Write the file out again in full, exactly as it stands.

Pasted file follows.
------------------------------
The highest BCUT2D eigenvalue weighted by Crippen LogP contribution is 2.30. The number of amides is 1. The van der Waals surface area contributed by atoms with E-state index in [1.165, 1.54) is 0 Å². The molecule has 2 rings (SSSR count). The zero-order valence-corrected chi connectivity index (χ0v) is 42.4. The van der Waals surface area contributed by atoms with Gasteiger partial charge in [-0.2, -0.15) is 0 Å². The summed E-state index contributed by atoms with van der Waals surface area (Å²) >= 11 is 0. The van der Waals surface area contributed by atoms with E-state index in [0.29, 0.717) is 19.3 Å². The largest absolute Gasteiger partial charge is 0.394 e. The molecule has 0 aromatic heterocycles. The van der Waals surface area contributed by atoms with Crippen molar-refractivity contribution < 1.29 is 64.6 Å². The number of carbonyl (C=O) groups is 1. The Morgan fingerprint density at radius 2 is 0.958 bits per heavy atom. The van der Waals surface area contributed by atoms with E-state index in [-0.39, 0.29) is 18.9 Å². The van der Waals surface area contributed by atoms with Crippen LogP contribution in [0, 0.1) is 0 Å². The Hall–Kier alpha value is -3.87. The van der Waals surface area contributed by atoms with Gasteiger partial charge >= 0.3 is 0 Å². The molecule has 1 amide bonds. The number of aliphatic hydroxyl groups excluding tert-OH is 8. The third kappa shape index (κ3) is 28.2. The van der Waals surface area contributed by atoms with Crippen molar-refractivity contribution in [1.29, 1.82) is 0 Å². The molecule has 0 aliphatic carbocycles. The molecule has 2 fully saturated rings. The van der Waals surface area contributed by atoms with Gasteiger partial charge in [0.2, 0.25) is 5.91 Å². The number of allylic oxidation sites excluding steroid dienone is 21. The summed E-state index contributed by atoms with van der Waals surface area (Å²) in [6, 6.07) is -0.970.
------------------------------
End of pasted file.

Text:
The highest BCUT2D eigenvalue weighted by Crippen LogP contribution is 2.30. The number of amides is 1. The van der Waals surface area contributed by atoms with E-state index in [1.165, 1.54) is 0 Å². The molecule has 2 rings (SSSR count). The zero-order valence-corrected chi connectivity index (χ0v) is 42.4. The van der Waals surface area contributed by atoms with Gasteiger partial charge in [-0.2, -0.15) is 0 Å². The summed E-state index contributed by atoms with van der Waals surface area (Å²) >= 11 is 0. The van der Waals surface area contributed by atoms with E-state index in [0.29, 0.717) is 19.3 Å². The largest absolute Gasteiger partial charge is 0.394 e. The molecule has 0 aromatic heterocycles. The van der Waals surface area contributed by atoms with Crippen molar-refractivity contribution < 1.29 is 64.6 Å². The number of carbonyl (C=O) groups is 1. The Morgan fingerprint density at radius 2 is 0.958 bits per heavy atom. The van der Waals surface area contributed by atoms with E-state index in [-0.39, 0.29) is 18.9 Å². The van der Waals surface area contributed by atoms with Crippen LogP contribution in [0, 0.1) is 0 Å². The Hall–Kier alpha value is -3.87. The van der Waals surface area contributed by atoms with Gasteiger partial charge >= 0.3 is 0 Å². The molecule has 1 amide bonds. The number of aliphatic hydroxyl groups excluding tert-OH is 8. The third kappa shape index (κ3) is 28.2. The van der Waals surface area contributed by atoms with Crippen molar-refractivity contribution in [1.29, 1.82) is 0 Å². The molecule has 0 aliphatic carbocycles. The molecule has 2 fully saturated rings. The van der Waals surface area contributed by atoms with Gasteiger partial charge in [0.2, 0.25) is 5.91 Å². The number of allylic oxidation sites excluding steroid dienone is 21. The summed E-state index contributed by atoms with van der Waals surface area (Å²) in [6, 6.07) is -0.970.